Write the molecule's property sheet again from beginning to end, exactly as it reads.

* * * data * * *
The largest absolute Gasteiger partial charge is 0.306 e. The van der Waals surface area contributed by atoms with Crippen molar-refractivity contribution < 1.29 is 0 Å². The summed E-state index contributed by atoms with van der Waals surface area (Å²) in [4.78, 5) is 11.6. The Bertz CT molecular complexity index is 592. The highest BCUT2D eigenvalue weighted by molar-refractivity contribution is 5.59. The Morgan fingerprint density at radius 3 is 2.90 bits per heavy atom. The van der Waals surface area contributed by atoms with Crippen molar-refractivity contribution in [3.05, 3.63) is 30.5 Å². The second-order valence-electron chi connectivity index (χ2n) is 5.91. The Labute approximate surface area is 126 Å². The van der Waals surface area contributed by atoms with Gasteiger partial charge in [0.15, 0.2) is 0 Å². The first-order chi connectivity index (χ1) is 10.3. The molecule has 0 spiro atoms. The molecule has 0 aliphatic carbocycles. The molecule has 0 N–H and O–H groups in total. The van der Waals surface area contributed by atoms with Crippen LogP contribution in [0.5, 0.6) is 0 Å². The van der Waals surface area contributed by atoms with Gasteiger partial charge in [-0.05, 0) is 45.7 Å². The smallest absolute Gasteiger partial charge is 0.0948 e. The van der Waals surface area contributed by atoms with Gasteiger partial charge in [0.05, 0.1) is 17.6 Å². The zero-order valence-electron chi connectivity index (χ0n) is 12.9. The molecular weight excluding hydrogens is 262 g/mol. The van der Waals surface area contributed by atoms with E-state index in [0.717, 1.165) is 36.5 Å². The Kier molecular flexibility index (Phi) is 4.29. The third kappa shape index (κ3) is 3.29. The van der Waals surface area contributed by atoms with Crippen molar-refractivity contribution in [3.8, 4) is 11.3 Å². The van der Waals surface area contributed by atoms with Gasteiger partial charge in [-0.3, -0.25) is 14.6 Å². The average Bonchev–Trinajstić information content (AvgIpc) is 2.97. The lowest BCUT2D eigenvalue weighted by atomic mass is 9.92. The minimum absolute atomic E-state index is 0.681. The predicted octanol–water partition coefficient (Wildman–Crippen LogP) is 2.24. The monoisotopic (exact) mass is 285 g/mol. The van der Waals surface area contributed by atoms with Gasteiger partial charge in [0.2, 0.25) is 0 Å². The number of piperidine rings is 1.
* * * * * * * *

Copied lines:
The largest absolute Gasteiger partial charge is 0.306 e. The van der Waals surface area contributed by atoms with Crippen molar-refractivity contribution < 1.29 is 0 Å². The summed E-state index contributed by atoms with van der Waals surface area (Å²) in [4.78, 5) is 11.6. The Bertz CT molecular complexity index is 592. The highest BCUT2D eigenvalue weighted by molar-refractivity contribution is 5.59. The Morgan fingerprint density at radius 3 is 2.90 bits per heavy atom. The van der Waals surface area contributed by atoms with Crippen molar-refractivity contribution in [3.05, 3.63) is 30.5 Å². The second-order valence-electron chi connectivity index (χ2n) is 5.91. The Labute approximate surface area is 126 Å². The van der Waals surface area contributed by atoms with Gasteiger partial charge in [0.15, 0.2) is 0 Å². The first-order chi connectivity index (χ1) is 10.3. The molecule has 0 spiro atoms. The molecule has 0 aliphatic carbocycles. The molecule has 0 N–H and O–H groups in total. The van der Waals surface area contributed by atoms with Crippen LogP contribution in [0.5, 0.6) is 0 Å². The van der Waals surface area contributed by atoms with Gasteiger partial charge in [-0.05, 0) is 45.7 Å². The smallest absolute Gasteiger partial charge is 0.0948 e. The van der Waals surface area contributed by atoms with Gasteiger partial charge in [0.05, 0.1) is 17.6 Å². The zero-order valence-electron chi connectivity index (χ0n) is 12.9. The molecular weight excluding hydrogens is 262 g/mol. The van der Waals surface area contributed by atoms with E-state index in [0.717, 1.165) is 36.5 Å². The Kier molecular flexibility index (Phi) is 4.29. The third kappa shape index (κ3) is 3.29. The van der Waals surface area contributed by atoms with Crippen molar-refractivity contribution in [3.8, 4) is 11.3 Å². The van der Waals surface area contributed by atoms with Gasteiger partial charge in [-0.3, -0.25) is 14.6 Å². The average Bonchev–Trinajstić information content (AvgIpc) is 2.97. The lowest BCUT2D eigenvalue weighted by atomic mass is 9.92. The minimum absolute atomic E-state index is 0.681. The predicted octanol–water partition coefficient (Wildman–Crippen LogP) is 2.24. The monoisotopic (exact) mass is 285 g/mol. The van der Waals surface area contributed by atoms with Gasteiger partial charge in [0.2, 0.25) is 0 Å². The number of piperidine rings is 1.